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5th Annual SC State Parks Archaeology Conference

By Lauren Saulino
Posted on 19 February 2015 | 4:34 pm — 

Call for Papers -2015 (2)

Lowcountry Archaeological Field School this Summer!

By Lauren Saulino
Posted on 2 February 2015 | 7:15 pm — 

COURSE: ANTH 493 Archaeological Field School, 8 s.h. of credit
DATES: Monday, May 18, 2015 through Thursday, June 2, 2015 (7 weeks)
TIME: 7:30 a.m. – 2:30/3:00 p.m., Monday through Friday.
PLACES: Dill Property (James Island), Manigault House (downtown), and one of the state parks (yet to be determined)
INSTRUCTORS: Dr. Barbara Borg (CofC), Ms. Martha Zierden (Charleston Museum) and Mr. Ron Anthony (Charleston Museum).  Other archaeologists from the SC state parks system will also be working with us when we are working on one of their sites.
TRANSPORTATION: Students usually drive their own cars or arrange to ride with other students.  If the state park we work in is farther away than CharlesTowne Landing (West Ashley) or Colonial Dorchester (Summerville) the park service will hopefully provide a van and driver.  (This happened one year when we traveled to Hampton Plantation State Historic Site near McClellanville, SC).  Students are expected to be on site ready to work by 7:30 a.m. (this is to avoid the heat later in the day, and you will be grateful for it).

This is an intensive, team taught field school (a 400-level course), the goal of which is to teach you all the basic skills of doing field archaeology. All special equipment will be provided, though there will be one required reference text to purchase.  There is a hefty academic component to the course with articles to read and summarize (made availabale on the OAKS system), a mid-term ceramics identification exam, a synthetic hypothetical project exercise, and a final written exam.  You must be able to do the homework on your own time, after the field day is over, so this means evenings and weekends.  It is important to not over-schedule your life during field school.  60% of your final grade is field skills, and 40% is written work.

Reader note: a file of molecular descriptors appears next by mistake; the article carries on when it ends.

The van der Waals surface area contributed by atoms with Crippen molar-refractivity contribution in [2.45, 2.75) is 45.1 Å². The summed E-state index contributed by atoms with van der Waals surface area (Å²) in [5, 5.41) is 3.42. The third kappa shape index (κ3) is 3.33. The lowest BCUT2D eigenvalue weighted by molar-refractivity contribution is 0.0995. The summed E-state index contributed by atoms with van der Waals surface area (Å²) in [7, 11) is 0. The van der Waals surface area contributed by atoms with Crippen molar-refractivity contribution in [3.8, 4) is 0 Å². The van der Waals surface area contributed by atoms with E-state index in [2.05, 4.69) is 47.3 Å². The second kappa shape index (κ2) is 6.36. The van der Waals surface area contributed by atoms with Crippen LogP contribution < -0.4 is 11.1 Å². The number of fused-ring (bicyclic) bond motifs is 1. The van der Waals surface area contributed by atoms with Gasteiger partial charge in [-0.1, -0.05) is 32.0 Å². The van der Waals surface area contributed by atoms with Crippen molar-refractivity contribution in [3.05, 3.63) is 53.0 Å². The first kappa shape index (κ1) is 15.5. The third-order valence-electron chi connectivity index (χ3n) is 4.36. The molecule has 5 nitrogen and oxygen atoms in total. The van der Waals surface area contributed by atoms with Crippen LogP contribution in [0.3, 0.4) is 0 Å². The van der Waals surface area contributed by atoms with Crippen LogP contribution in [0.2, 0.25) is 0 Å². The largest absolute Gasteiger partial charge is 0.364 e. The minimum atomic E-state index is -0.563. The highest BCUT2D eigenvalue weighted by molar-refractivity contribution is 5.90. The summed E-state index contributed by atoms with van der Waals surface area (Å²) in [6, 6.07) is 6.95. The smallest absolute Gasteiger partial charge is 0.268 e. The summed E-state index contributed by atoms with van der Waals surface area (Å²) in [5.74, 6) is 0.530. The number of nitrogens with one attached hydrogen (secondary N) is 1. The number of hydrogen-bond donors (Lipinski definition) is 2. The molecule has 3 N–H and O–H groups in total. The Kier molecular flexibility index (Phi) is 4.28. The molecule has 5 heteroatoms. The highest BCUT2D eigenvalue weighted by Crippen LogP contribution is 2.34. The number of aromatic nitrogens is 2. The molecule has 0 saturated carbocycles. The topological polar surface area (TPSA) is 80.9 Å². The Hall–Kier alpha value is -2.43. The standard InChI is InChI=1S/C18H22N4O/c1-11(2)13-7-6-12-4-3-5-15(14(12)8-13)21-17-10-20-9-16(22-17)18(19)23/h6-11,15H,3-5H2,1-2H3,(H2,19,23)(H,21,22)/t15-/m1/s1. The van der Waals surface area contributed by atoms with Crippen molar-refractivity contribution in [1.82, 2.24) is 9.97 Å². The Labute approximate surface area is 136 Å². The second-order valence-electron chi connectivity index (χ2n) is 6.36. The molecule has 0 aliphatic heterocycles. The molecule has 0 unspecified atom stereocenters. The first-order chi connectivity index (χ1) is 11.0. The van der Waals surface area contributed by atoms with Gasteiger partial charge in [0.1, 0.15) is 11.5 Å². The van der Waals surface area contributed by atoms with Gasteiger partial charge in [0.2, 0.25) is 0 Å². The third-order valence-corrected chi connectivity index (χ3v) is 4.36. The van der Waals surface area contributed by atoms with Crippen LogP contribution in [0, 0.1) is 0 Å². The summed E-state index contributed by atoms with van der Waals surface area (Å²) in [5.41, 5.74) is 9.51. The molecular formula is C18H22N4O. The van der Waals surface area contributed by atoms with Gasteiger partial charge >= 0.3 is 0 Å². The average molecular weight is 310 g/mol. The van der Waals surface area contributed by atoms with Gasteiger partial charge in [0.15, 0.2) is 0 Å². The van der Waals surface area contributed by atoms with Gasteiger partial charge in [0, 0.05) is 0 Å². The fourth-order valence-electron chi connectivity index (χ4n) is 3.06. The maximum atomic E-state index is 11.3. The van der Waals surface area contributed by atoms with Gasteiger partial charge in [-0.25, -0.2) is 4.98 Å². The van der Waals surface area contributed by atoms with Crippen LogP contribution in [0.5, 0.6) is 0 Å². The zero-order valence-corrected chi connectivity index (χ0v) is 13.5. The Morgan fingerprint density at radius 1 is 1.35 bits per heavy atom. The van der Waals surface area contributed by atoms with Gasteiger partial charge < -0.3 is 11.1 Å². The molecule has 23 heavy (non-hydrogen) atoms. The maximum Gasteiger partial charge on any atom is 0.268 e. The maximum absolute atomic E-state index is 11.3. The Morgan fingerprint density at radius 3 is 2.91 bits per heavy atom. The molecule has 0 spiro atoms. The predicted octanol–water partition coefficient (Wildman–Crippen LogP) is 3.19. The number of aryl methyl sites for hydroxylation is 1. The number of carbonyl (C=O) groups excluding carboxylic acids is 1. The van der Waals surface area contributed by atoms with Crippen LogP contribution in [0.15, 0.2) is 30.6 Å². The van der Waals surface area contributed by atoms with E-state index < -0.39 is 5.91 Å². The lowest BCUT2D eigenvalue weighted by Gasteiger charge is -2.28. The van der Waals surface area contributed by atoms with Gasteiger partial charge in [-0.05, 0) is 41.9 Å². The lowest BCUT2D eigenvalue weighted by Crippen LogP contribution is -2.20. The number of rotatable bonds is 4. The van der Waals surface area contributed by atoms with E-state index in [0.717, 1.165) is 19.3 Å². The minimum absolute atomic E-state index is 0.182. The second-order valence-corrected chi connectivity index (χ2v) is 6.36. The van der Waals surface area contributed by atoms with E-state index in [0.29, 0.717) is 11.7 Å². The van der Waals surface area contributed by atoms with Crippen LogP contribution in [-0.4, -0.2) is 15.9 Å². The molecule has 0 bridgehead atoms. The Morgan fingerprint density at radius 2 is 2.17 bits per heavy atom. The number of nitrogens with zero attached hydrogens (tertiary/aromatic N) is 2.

We dress sensibly for the temperature and the conditions, and no special clothing or shoes are required.  Athletic shoes, shorts, T-shirts, and hats are usual, long pants if we are working in the woods, and a rain poncho or jacket.  No sandals or flip flops are allowed for safety reasons.  Students bring their own sack lunches daily.  Water in coolers will be provided.  No alcohol is allowed.  Many students find the small rigid plastic coolers that hold food and drink (and that you can also sit on) to be very convenient, as we do not always have picnic tables.  Rest rooms are “usually” within walking distance.

A field school looks wonderful on your resume, and if you hope to work in, or go to graduate school in, archaeology you will be expected to have attended at least one substantial field school.  Field school teaches you how to work in a real research environment, and as a close-knit team despite occasional challenging weather extremes.  Field school is a wonderful experience for most, but you have to be serious about your participation.  You are graded on the skills you learn in field school, and there is little time to make up missed field days or written work.  Committing to doing all the work and staying on schedule is essential for success.  Those students who do this will find the field school to be a wonderful experience, we hope, and we have found this to be so over the past 20 years!

I hope this description finds some of you thinking seriously about field school.  This particular field school will not be held again until Summer 2017, though there are other possibilities both on and off campus to complete a field school. Again, shoot me an e-mail if you think you might be seriously interested: Dr. Borg (borgb@cofc.edu)

Lowcountry Archaeology Workshop, Friday Feb. 6

By Lauren Saulino
Posted on 2 February 2015 | 4:03 pm —